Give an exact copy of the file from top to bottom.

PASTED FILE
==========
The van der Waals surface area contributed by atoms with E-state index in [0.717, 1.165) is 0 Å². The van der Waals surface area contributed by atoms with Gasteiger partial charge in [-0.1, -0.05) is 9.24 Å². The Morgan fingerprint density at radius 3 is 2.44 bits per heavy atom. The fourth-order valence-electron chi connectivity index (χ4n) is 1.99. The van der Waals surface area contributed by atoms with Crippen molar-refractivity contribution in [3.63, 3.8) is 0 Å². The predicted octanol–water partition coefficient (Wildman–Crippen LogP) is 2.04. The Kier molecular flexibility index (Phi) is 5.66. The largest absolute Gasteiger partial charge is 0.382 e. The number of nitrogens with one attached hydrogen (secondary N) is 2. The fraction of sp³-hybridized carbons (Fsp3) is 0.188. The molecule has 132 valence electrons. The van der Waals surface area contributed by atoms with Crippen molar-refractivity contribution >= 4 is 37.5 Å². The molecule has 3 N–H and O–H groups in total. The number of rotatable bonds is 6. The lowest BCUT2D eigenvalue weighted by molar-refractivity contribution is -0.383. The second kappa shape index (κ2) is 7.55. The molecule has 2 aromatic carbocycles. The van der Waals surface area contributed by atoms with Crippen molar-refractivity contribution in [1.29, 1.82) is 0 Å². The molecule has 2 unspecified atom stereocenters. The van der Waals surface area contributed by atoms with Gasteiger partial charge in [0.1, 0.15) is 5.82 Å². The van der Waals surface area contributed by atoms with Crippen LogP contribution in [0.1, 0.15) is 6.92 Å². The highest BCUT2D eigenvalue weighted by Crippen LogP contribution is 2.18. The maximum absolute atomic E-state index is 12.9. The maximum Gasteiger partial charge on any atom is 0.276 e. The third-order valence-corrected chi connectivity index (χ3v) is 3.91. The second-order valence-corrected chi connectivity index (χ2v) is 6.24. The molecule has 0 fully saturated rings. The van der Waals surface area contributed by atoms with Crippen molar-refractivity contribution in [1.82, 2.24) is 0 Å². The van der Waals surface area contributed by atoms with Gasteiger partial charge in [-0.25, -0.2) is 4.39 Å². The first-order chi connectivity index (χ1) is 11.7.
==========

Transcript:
The van der Waals surface area contributed by atoms with E-state index in [0.717, 1.165) is 0 Å². The van der Waals surface area contributed by atoms with Gasteiger partial charge in [-0.1, -0.05) is 9.24 Å². The Morgan fingerprint density at radius 3 is 2.44 bits per heavy atom. The fourth-order valence-electron chi connectivity index (χ4n) is 1.99. The van der Waals surface area contributed by atoms with Crippen molar-refractivity contribution in [3.63, 3.8) is 0 Å². The predicted octanol–water partition coefficient (Wildman–Crippen LogP) is 2.04. The Kier molecular flexibility index (Phi) is 5.66. The largest absolute Gasteiger partial charge is 0.382 e. The number of nitrogens with one attached hydrogen (secondary N) is 2. The fraction of sp³-hybridized carbons (Fsp3) is 0.188. The molecule has 132 valence electrons. The van der Waals surface area contributed by atoms with Crippen molar-refractivity contribution >= 4 is 37.5 Å². The molecule has 3 N–H and O–H groups in total. The number of rotatable bonds is 6. The lowest BCUT2D eigenvalue weighted by molar-refractivity contribution is -0.383. The second kappa shape index (κ2) is 7.55. The molecule has 2 aromatic carbocycles. The van der Waals surface area contributed by atoms with Crippen molar-refractivity contribution in [1.29, 1.82) is 0 Å². The molecule has 2 unspecified atom stereocenters. The van der Waals surface area contributed by atoms with Gasteiger partial charge in [0.1, 0.15) is 5.82 Å². The van der Waals surface area contributed by atoms with Crippen LogP contribution in [0.1, 0.15) is 6.92 Å². The highest BCUT2D eigenvalue weighted by Crippen LogP contribution is 2.18. The maximum absolute atomic E-state index is 12.9. The maximum Gasteiger partial charge on any atom is 0.276 e. The third-order valence-corrected chi connectivity index (χ3v) is 3.91. The second-order valence-corrected chi connectivity index (χ2v) is 6.24. The molecule has 0 fully saturated rings. The van der Waals surface area contributed by atoms with Crippen molar-refractivity contribution in [1.82, 2.24) is 0 Å². The van der Waals surface area contributed by atoms with Gasteiger partial charge in [-0.25, -0.2) is 4.39 Å². The first-order chi connectivity index (χ1) is 11.7.